September 30, 2009
Ninth Circuit judges talking about meaning and import of Paul reversal(s)
Federal sentencing fanatics know that the Paul case in the Ninth Circuit is significant because it was arguably the first (and might still be considered the only) circuit ruling that a within-guideline sentence should be reversed as substantively unreasonable. The initial story of Paul is discussed in this 2007 post and a subsequent 2009 ruling after a remand for resentencing is discussed in this post.
Now, as evidenced by this new order refusing en banc review, the Ninth Circuit has added an extra chapter to this story. Specificaly, consider this opening paragaph from a dissent from the denial of rehearing en banc in Paul (which was joined by four other circuit judges):
This case decides whether a district court violated a mandate from the court of appeals. It does not decide whether Paul’s sentence was substantively unreasonable, despite language in the opinion that could mislead readers. I write separately in an attempt to forestall the confusion that has already arisen from the way in which the majority has chosen to draft its disposition. I dissent for the narrow purpose of sending the criminal defense bar this message: do not cite this case for the proposition that Paul’s sentence was substantively unreasonable.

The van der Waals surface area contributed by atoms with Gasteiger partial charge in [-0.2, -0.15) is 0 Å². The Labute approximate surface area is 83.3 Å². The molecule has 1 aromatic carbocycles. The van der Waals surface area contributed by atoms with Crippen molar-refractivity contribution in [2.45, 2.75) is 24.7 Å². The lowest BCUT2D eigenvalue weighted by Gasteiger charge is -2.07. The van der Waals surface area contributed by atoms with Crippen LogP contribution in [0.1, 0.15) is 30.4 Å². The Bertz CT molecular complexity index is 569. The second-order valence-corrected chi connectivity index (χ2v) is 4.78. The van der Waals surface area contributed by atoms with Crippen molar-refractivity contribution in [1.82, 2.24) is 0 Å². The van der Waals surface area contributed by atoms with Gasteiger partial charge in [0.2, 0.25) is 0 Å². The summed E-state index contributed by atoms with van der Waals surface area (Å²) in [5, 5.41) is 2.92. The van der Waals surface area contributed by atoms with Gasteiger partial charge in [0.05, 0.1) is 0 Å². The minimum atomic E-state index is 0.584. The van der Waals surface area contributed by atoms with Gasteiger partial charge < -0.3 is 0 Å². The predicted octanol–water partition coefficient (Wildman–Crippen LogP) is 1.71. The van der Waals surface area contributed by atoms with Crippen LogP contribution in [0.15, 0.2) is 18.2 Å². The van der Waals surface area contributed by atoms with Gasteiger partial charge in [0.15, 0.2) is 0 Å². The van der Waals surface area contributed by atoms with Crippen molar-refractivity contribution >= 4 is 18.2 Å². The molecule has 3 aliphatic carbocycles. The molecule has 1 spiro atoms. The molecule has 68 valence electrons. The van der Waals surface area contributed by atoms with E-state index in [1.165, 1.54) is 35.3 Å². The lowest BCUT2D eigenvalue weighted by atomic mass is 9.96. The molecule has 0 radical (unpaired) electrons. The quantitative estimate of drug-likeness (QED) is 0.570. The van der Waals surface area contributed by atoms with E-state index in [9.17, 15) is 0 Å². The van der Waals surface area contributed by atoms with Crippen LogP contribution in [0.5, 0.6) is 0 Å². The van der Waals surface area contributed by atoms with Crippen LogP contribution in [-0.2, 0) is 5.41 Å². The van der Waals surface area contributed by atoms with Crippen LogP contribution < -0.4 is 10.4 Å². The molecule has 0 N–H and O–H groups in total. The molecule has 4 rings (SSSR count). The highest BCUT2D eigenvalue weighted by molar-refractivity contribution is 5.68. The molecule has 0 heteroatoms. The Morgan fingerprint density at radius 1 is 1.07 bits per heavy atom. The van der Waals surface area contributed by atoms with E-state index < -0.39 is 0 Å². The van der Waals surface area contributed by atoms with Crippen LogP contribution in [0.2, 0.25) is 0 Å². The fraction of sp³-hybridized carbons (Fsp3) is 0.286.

September 30, 2009 at 01:45 PM | Permalink
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